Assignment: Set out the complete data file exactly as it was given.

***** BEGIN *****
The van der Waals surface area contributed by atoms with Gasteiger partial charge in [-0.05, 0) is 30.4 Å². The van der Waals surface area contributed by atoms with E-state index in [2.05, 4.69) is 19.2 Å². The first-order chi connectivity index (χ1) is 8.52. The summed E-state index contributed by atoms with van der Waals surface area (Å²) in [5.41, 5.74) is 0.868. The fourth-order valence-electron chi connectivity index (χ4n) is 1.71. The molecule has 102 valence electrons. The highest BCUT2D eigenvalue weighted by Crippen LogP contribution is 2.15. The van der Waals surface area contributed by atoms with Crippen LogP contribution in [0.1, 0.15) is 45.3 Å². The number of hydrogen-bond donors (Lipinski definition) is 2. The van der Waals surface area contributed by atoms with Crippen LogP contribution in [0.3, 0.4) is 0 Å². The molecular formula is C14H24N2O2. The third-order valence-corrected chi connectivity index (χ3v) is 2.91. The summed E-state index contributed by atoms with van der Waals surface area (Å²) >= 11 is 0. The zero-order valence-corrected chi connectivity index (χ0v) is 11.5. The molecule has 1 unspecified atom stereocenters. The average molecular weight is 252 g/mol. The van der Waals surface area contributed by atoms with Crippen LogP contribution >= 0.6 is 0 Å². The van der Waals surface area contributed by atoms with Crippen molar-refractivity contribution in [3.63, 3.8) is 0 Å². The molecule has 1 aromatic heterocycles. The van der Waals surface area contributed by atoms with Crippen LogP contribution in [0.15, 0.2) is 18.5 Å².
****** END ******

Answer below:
The van der Waals surface area contributed by atoms with Gasteiger partial charge in [-0.05, 0) is 30.4 Å². The van der Waals surface area contributed by atoms with E-state index in [2.05, 4.69) is 19.2 Å². The first-order chi connectivity index (χ1) is 8.52. The summed E-state index contributed by atoms with van der Waals surface area (Å²) in [5.41, 5.74) is 0.868. The fourth-order valence-electron chi connectivity index (χ4n) is 1.71. The molecule has 102 valence electrons. The highest BCUT2D eigenvalue weighted by Crippen LogP contribution is 2.15. The van der Waals surface area contributed by atoms with Crippen LogP contribution in [0.1, 0.15) is 45.3 Å². The number of hydrogen-bond donors (Lipinski definition) is 2. The van der Waals surface area contributed by atoms with Crippen LogP contribution in [0.3, 0.4) is 0 Å². The molecular formula is C14H24N2O2. The third-order valence-corrected chi connectivity index (χ3v) is 2.91. The summed E-state index contributed by atoms with van der Waals surface area (Å²) >= 11 is 0. The zero-order valence-corrected chi connectivity index (χ0v) is 11.5. The molecule has 1 unspecified atom stereocenters. The average molecular weight is 252 g/mol. The van der Waals surface area contributed by atoms with Crippen LogP contribution >= 0.6 is 0 Å². The van der Waals surface area contributed by atoms with Crippen molar-refractivity contribution in [3.63, 3.8) is 0 Å². The molecule has 1 aromatic heterocycles. The van der Waals surface area contributed by atoms with Crippen LogP contribution in [0.15, 0.2) is 18.5 Å².